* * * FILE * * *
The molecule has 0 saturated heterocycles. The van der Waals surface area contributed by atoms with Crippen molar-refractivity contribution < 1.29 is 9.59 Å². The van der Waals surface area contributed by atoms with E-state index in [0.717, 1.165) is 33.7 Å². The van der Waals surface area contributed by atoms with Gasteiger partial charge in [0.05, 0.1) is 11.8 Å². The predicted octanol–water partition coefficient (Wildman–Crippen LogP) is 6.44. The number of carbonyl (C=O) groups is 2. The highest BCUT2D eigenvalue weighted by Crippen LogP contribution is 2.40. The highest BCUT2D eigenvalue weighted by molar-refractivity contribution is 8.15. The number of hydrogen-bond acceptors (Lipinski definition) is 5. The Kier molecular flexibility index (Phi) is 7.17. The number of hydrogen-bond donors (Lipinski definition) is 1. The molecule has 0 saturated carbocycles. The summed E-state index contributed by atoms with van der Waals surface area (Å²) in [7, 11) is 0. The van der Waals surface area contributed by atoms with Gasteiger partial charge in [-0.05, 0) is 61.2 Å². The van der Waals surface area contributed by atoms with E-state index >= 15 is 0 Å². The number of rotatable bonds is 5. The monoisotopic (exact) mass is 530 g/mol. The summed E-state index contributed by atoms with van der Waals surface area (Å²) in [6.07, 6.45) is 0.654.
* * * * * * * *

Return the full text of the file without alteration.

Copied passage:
The molecule has 0 saturated heterocycles. The van der Waals surface area contributed by atoms with Crippen molar-refractivity contribution < 1.29 is 9.59 Å². The van der Waals surface area contributed by atoms with E-state index in [0.717, 1.165) is 33.7 Å². The van der Waals surface area contributed by atoms with Gasteiger partial charge in [0.05, 0.1) is 11.8 Å². The predicted octanol–water partition coefficient (Wildman–Crippen LogP) is 6.44. The number of carbonyl (C=O) groups is 2. The highest BCUT2D eigenvalue weighted by Crippen LogP contribution is 2.40. The highest BCUT2D eigenvalue weighted by molar-refractivity contribution is 8.15. The number of hydrogen-bond acceptors (Lipinski definition) is 5. The Kier molecular flexibility index (Phi) is 7.17. The number of hydrogen-bond donors (Lipinski definition) is 1. The molecule has 0 saturated carbocycles. The summed E-state index contributed by atoms with van der Waals surface area (Å²) in [7, 11) is 0. The van der Waals surface area contributed by atoms with Gasteiger partial charge in [-0.05, 0) is 61.2 Å². The van der Waals surface area contributed by atoms with E-state index >= 15 is 0 Å². The number of rotatable bonds is 5. The monoisotopic (exact) mass is 530 g/mol. The summed E-state index contributed by atoms with van der Waals surface area (Å²) in [6.07, 6.45) is 0.654.